Sunday, 1 November 2009

Uzbekistan in the 1930's

The professional photographer Max Penson documented life and ideals in Soviet Turkistan (today's Uzbekistan) that was going through enormous social and economic upheavals in the early 20th century. Penson was born to a poor Jewish family in Belarus, 1893, and escaped pogroms and persecution to Central Asia during the First World War. He worked as an art teacher in Kokand, but his life changed when he managed to obtain a camera in the early 1920's. Between 1920 and 1940 he produced 30,000 photographs of innumerable subjects including education, industrialization, military training, farming, leisure and portraiture. At the Paris World Exhibition in 1937, Penson was awarded the Grand Prix for his portrait of "The Uzbek Madonna", a young woman nursing her child. Sergei Eisenstein praised him for his dedication to his chosen homeland: "There cannot be many masters left who choose a specific terrain for their work, dedicate themselves completely to and make it an intergrated part of their personal destiny." (quoted in Enter)

Penson worked for Central Asia's largest newspaper, Pravda Vostoka, in Tashkent, until Stalin's purges of Jews in the late 1940's pushed him out of his position and into a decade of depression. Penson died in 1959, but his work lives on as a priceless document of a dynamic but also tragic chapter in Central Asian history. All these photographs were selected from the official Max Penson website. I sincerely recommend a visit to the website for much more information and photographs. There is also an interesting topical selection at the Nailya Alexander Gallery.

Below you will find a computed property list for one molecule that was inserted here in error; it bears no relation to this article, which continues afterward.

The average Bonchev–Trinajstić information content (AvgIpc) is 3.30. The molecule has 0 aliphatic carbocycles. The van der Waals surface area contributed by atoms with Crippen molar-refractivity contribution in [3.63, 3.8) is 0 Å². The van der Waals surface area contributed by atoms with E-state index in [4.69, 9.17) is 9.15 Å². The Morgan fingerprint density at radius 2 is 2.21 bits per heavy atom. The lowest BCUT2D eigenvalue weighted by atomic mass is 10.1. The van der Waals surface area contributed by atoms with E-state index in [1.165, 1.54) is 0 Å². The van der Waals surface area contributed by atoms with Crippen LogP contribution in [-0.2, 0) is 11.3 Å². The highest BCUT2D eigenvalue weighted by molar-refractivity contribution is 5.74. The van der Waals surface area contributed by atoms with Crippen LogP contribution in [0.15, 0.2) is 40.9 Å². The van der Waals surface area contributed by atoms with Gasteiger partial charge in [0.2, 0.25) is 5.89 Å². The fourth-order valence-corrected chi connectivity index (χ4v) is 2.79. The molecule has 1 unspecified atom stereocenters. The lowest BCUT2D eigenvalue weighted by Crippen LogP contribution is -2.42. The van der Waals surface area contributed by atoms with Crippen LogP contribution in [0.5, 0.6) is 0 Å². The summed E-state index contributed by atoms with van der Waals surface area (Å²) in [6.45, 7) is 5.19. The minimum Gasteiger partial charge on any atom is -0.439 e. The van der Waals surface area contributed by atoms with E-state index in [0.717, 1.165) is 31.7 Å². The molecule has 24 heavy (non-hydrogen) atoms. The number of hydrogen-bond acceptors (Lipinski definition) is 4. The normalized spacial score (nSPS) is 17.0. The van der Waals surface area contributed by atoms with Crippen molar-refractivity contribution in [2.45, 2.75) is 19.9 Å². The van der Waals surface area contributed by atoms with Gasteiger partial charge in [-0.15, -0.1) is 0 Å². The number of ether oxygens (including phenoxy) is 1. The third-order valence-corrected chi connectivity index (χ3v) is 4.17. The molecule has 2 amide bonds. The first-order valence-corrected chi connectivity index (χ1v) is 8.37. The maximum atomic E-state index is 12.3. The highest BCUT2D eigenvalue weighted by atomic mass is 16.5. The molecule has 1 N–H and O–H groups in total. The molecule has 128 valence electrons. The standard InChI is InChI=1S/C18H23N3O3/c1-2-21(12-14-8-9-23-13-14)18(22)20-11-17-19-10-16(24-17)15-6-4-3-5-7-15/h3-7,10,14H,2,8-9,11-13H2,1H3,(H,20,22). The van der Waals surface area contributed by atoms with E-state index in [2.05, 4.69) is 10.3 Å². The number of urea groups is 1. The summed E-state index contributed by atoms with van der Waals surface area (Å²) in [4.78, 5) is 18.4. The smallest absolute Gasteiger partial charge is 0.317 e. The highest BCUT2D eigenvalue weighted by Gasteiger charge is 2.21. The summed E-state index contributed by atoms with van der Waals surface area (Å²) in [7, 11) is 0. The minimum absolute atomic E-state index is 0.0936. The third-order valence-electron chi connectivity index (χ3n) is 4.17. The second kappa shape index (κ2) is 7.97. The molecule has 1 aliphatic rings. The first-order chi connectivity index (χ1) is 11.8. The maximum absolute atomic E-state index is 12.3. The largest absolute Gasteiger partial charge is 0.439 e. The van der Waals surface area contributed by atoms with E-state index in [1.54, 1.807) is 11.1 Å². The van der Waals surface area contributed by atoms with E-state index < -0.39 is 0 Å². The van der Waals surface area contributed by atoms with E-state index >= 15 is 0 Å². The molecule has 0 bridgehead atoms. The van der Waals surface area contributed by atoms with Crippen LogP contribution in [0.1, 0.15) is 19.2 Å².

Students in class.

The sculptor Khaidarov at work on a Lenin bust.

Although I have selected images chiefly of Chirayliq interest, I hope that something of the wide range of Penson's techniques is conveyed to the casual reader. He created images for propagandistic purposes, but he was conscious of the importance of the human element - you may call it imperfection or an element of chance.

A cotton farmer resting.

Russians and Uzbeks celebrating a holiday - with a dombura, or is it a dutar?

While the propagandistic elements may come off as blatant - a bust of Lenin, a militant pose, a brand-new tractor - the human element is much more subtle, yet crucial: a wrinkled eyebrow, a shy smile that does not quite reach the mouth, a bemused gaze, a gesture of tenderness. Penson told his photographer son's editor: “My son is using a flash in his photos very often. Tell him to use his heart instead...” (Quote: Enter)

Portrait of an Uzbek man.

A soldier with field radio equipment.

An Uzbek boy with puppies.

Max Penson himself.

Do NOT miss the gallery section at the official Max Penson site. This is just a tiny selection! It's a must for anyone who is interested in Soviet and Central Asian history, and the art of photography.

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